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How the potato got hot

The foodstuff was once viewed as unnatural and dangerous. Its rise to a global staple may tell us something about today's genetically modified crops.

July 07, 2009|Tom Standage | Tom Standage, author of "An Edible History of Humanity," is business affairs editor at the Economist. A version of this story appeared in the Saturday edition of Sunday's paper.

A tale from history offers us a prediction about the future of food.

The wonder crop is new and unfamiliar, lauded by scientists and politicians as having the potential to end famine and feed the poor. But the public is skeptical, regarding this new food as unnatural and dangerous. The reaction to genetically modified crops today? In fact, this is what happened when potatoes were introduced into Europe from the Americas in the 1500s and 1600s.

Scientists were enamored with this new foodstuff because it had several valuable properties. Potatoes thrive even in years when the wheat crop has failed, noted a committee of the Royal Society, Britain's pioneering scientific association, in the 1660s. Better still, potatoes can be grown in almost any kind of soil and take only three to four months to mature, against 10 for cereal grains. And potatoes produce two to four times as many calories per acre as wheat, rye or oats. The case for widespread adoption of the potato, the scientists argued, was obvious.

The public was much less enthusiastic. Potatoes aroused suspicion because they were unfamiliar. They were not mentioned in the Bible, which suggested that God had not meant people to eat them, said some clergymen. To herbalists who believed that the appearance of a plant was an indication of the diseases it could cause or cure, potatoes resembled a leper's gnarled hands, and the idea that they caused leprosy became widespread. More scientifically inclined botanists identified these first-known edible tubers as members of the poisonous nightshade family, and potatoes came to be associated with witchcraft and devil worship.

But European attitudes toward potatoes shifted during the 1700s as a result of two things: war and famine. Disruptions to the food supply meant that some people had no choice but to eat potatoes, and they soon discovered that their fears about them were unfounded. In Britain, the potato became more widespread after two bad wheat harvests. "From the apprehension of a second year of scarcity, potatoes have been everywhere planted and their produce has been generally great," noted the Times of London approvingly in 1795.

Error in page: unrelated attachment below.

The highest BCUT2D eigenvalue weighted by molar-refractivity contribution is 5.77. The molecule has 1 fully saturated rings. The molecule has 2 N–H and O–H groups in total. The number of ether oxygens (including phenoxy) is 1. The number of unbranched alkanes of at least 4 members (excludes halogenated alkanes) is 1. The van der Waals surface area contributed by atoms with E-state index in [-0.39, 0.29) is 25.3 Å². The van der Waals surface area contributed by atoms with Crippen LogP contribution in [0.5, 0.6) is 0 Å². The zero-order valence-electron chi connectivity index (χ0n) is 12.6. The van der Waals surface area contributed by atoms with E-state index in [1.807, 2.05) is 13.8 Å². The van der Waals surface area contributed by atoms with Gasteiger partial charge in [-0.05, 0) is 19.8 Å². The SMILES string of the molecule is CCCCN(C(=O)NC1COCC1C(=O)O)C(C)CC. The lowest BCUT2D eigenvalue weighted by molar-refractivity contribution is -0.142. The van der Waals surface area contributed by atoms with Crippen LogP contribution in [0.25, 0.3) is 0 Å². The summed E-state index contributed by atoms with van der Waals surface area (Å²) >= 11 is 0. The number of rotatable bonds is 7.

A series of famines earned the potato some friends in high places, so that its adoption became official policy in many countries. Frederick the Great of Prussia urged wider cultivation of potatoes among his subjects after crops failed in 1740. In Russia, Catherine the Great's medical advisors convinced her that the potato could be an antidote to starvation.

The potato's greatest champion, however, was Antoine-Augustin Parmentier, a French scientist. While serving in the army in the 1760s, he spent three years in a Prussian jail, where he subsisted almost entirely on potatoes and became convinced of their merits. On his return to France, he wrote a prize-winning essay touting potatoes as "foodstuffs capable of reducing the calamities of famine," and convinced other scientists and doctors of their benefits.

But the public was unmoved until Parmentier arranged a series of publicity stunts. He organized a potato-heavy birthday banquet for King Louis XVI, for example, and persuaded the king's wife, Marie Antoinette, to wear potato flowers in her hair. She never actually said, "Let them eat cake," but she did endorse the potato.

But Parmentier's greatest trick was to post armed guards around the fields just outside Paris, given to him by the king, where he was growing potatoes. This aroused the interest of the local people, who wondered what valuable crop could possibly require such measures. Once the crop was ready, Parmentier withdrew the guards, and the locals duly rushed in and stole the potatoes. Several potato dishes are named after Parmentier in recognition of the success of his efforts.

Today, in an era when French fries are an icon of globalization, it is difficult to imagine that people were once afraid to eat potatoes. Yet many of the concerns they raised are now inspired by genetically modified foodstuffs. As with potatoes, they are seen by their critics as unnatural and possibly dangerous, though they also raise entirely new concerns about the extent to which agriculture has come under the control of large companies. At the same time, the technology is championed by scientists and politicians who regard it as a promising approach to increasing the food supply.

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